Date of Award

2022

Degree Type

Dissertation

Degree Name

Doctor of Philosophy (PhD)

Graduate Group

Cell & Molecular Biology

First Advisor

Laurence C. Eisenlohr

Abstract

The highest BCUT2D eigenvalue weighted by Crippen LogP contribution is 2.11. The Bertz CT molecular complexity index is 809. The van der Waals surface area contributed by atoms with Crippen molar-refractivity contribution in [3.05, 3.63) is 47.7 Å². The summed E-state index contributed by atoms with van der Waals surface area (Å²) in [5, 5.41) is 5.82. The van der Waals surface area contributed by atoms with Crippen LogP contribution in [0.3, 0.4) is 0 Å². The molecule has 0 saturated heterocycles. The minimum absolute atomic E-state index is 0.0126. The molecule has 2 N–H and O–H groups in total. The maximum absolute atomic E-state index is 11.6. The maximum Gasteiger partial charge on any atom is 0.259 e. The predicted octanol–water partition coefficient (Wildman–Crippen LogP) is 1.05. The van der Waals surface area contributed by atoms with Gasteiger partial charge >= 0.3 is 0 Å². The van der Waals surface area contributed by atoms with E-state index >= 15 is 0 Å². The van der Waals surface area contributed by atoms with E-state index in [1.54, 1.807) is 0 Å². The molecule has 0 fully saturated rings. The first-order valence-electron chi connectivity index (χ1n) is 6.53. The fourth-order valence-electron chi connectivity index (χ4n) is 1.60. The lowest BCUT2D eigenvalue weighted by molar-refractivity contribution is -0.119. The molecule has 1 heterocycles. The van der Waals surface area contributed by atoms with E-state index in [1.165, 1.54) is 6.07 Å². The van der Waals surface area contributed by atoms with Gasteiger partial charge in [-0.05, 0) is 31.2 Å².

HIV-1-specific CD4+ T cells (TCD4+) play a critical role in controlling HIV-1 infection. Robust HIV-1-specific TCD4+ responses are associated with decreased viral load and increased antibody neutralization breadth, and thus understanding the processes that lead to successful HIV-1-specific TCD4+ activation is crucial. According to convention, TCD4+ activation is mediated by professional antigen-presenting cells (APCs), such as dendritic cells (DCs), macrophages, and B cells that: 1) take up extracellular antigen, such as whole virions, 2) proteolyze internalized virions into smaller peptides within the endocytic compartment, 3) load resulting peptides onto major histocompatibility complex class II (MHCII) molecules within the late endosome, and 4) transport the peptide:MHCII complexes to the plasma membrane, where they can provide activating signal to antigen-specific TCD4+. However, several alternative processing modes have been described. Endogenous processing, one of these alternatives, occurs when the APC becomes productively infected and nascent viral proteins are used as processing substrates for presentation on MHCII. However, the relative contributions of these pathways to the HIV-1-specific TCD4+ response are unknown. In addition, the cell types capable of MHCII-restricted presentation may be more complex than originally appreciated. Notably, TCD4+, which express MHCII upon activation and are HIV-1 host cells, might act as APCs during an HIV-1 infection. In this study, I used a lentiviral transduction system to achieve HIV-1-specificity in primary human TCD4+. I then assessed the ability of primary monocyte-derived DCs and activated TCD4+ to present HIV-1-derived antigen. I show that activated TCD4+ are highly effective at MHCII-restricted presentation of an immunodominant HIV-1-derived epitope due to the tropism of HIV-1 for TCD4+ and the efficiency of endogenous processing. Additionally, and unexpectedly, I found that MHCII-restricted TCD4+-to-TCD4+ presentation facilitates transfer of virus to HIV-1-specific TCD4+, providing both a potential explanation for the rapid spread of the virus to HIV-1-specific TCD4+ in vivo and a novel mechanism for compromising the host response.

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